In a few weeks, I went from hardly talking to him to feeling like I’ve known him for forever. One night last week, I had to drive from northern Illinois to Detroit and back in one marathon drive. Twelve hours on the road, not counting the hour and a half I spent stopping for gas and delivering the packages to the Chrysler plant. I was happy when he called me after he got off work, but I never imagined he would stay up literally all night to talk to me while I was on the road. At times, we didn’t even talk, we just were there, silent, miles apart, but still together.
All these things are wonderful, right? Right.
Except that this relationship is different than all of my previous relationships. It’s less complicated, more intense, faster, deeper, scarier than any other relationship I’ve had. And that’s where Super Anxiety Girl swoops in.
On Monday, CJ and I spent the day in Chicago, my favorite place at my favorite time of year. He traipsed around Macy’s, Millennium Park, and the Magnificent Mile with me, in the rain, no less! When we got back to his place that evening, we talked and watched TV, and in the midst of the conversation, we ended up in a weird place. I’ve fallen a bit farther than he has. Not that he hasn’t fallen for me at all, but he’s more cautious. I told him that I didn’t expect us to be in exactly the same place, and that’s the truth. I told him we can slow down and take things easier. It had seemed so easy for both of us to fall into the relationship, but we responded a bit differently.
I left his place and almost cried while I drove home. The next day, I barely heard from him. The day after that, Christmas Eve, I didn’t know what to think. Were we over? Had it ended that quickly? What had I done to screw it up? Was he lying when he said that he liked being with me/that it was unexpectedly “right” with me/that I was beautiful, smart, and vibrant? Did I misread every kiss/every hour of handholding/every “thinking of you” text he sent me? Was I too much of myself too quickly, and that turned him off? When he talked about going to a Bulls game or a theater show sometime, was he just blowing hot air? But more than anything: What is so very wrong with me that makes me so undatable and undesirable? A million questions a minute, each worse than the preceding question, and it didn’t stop for nearly two days.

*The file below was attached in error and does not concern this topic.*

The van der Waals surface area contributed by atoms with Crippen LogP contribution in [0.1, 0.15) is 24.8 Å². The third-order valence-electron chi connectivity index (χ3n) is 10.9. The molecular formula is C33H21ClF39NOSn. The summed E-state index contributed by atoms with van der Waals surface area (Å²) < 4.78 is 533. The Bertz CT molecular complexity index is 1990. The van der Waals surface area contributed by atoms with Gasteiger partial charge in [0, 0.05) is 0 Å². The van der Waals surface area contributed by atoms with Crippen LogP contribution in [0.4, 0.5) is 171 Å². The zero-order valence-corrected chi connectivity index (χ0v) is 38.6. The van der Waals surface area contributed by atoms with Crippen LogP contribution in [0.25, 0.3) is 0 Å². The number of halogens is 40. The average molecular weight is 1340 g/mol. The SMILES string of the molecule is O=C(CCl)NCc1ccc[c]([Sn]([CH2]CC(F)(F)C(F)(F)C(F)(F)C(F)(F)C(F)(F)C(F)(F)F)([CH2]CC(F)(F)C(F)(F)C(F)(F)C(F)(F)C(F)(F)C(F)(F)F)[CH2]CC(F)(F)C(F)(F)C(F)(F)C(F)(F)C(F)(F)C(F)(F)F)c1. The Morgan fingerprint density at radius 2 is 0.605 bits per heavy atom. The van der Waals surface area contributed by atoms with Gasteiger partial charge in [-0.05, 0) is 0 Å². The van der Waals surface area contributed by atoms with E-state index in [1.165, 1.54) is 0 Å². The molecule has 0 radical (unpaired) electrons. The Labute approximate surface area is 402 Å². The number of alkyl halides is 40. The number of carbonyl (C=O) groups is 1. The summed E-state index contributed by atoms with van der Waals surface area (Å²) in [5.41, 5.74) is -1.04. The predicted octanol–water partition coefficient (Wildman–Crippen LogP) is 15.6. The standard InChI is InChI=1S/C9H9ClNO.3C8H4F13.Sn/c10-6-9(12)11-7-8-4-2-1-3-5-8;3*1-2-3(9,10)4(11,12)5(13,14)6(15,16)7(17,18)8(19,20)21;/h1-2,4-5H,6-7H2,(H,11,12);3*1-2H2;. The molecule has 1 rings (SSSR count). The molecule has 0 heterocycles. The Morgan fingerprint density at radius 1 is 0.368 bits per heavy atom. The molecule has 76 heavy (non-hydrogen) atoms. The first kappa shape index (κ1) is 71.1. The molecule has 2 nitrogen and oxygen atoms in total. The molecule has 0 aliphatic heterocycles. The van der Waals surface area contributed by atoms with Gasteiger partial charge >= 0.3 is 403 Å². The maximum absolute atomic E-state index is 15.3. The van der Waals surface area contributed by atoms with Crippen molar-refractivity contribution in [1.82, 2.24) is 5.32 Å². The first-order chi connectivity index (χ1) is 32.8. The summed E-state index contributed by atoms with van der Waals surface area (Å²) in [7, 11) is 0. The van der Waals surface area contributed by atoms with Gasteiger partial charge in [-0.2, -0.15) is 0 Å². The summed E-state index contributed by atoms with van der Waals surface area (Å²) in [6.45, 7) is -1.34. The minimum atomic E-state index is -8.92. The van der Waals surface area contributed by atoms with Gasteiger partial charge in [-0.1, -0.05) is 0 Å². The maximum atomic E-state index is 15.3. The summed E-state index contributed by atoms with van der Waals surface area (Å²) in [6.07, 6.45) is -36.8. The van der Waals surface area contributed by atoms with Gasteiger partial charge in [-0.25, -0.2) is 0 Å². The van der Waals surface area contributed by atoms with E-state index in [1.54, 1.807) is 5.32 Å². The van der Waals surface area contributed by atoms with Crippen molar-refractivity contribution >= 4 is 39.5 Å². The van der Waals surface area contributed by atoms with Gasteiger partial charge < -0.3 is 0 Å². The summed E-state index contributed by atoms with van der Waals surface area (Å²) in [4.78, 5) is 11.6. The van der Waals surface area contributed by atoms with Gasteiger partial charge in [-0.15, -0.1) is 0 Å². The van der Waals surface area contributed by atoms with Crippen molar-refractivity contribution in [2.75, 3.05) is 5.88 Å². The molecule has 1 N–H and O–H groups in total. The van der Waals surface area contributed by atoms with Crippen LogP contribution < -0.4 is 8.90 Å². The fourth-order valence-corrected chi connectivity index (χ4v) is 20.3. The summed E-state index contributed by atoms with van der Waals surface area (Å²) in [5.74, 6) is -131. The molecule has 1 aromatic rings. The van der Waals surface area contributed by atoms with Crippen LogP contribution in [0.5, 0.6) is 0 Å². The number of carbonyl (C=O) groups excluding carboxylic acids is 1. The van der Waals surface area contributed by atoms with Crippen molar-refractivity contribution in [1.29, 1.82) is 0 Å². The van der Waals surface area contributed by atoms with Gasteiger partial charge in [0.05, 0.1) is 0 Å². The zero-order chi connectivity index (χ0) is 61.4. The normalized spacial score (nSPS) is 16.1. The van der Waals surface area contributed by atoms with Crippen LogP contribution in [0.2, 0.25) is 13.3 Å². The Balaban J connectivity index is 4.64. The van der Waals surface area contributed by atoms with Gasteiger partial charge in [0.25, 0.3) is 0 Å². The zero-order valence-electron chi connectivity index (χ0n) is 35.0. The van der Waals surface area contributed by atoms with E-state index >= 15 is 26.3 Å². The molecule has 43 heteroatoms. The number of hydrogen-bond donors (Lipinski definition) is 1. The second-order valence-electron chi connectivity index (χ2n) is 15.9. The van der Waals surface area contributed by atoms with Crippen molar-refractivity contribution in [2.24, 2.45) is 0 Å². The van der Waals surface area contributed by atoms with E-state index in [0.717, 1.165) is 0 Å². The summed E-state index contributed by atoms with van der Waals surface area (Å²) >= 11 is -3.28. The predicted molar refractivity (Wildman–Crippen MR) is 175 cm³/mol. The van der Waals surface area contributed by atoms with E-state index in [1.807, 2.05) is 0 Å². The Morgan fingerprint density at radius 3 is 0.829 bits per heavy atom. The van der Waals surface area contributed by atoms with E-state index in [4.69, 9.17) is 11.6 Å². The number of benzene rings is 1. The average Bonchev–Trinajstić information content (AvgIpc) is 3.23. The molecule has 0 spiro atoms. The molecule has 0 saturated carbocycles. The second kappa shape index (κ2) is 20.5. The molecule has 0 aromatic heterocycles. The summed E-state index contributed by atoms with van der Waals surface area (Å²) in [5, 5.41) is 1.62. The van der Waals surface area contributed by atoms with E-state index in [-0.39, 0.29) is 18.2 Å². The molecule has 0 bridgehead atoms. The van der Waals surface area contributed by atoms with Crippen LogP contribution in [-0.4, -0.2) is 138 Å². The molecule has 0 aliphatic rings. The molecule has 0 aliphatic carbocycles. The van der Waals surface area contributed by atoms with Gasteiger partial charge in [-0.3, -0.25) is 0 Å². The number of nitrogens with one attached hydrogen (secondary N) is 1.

Looking back on that conversation now, I see that it wasn’t as catastrophic as I felt it was at the time. Truthfully, it was going too fast for both of us. Slowing down is a good thing. But slowing down doesn’t mean ending. Being in slightly different places doesn’t mean not being together. I have come down from the proverbial ledge on that one, but it was a tough few days of questions without talking much to him. However, we’ve texted since then, and we’re good.
We were originally going to see each other Christmas night, but he rescheduled for tonight. Then, tonight’s date was rescheduled for tomorrow because he works at the airport and there are flight delays. It has been an epic feat of cognitive behavioral skills to keep myself from over thinking the reschedules. I know that flights are delayed, and that means he has to stay. It’s not that he doesn’t want to see me.
It has all happened really quickly, and it has been really intense. It scares me. It’s nothing like my previous relationships, yet I’m terrified that history will repeat itself. In the past, whenever I hit a rough moment in a relationship, the guy bailed. I wasn’t ready for someone who would stick around through it. As smart as I am when it comes to many things, relationships are where I feel like I hardly know my head from an acorn squash. The cues that everyone else seems to pick up on fly right over my head, and all my intuition is useless.
Dating CJ has been so much fun, and endlessly exciting, even if it’s hell on my nerves. I’m honestly glad he said something about needing it to slow down because I didn’t realize then that I needed the same thing. I hope that this lasts for a while, because I really like him. It is completely new territory for me, but oh sweet mercy, I hope it works.
This was a stressful week in a lot of ways: the end of a relationship and the eventual reconciliation that followed, the weird first date that just didn’t work, some dear friends facing big struggles that I can’t fix, work stress, my dog being kinda sick… just a lot going on.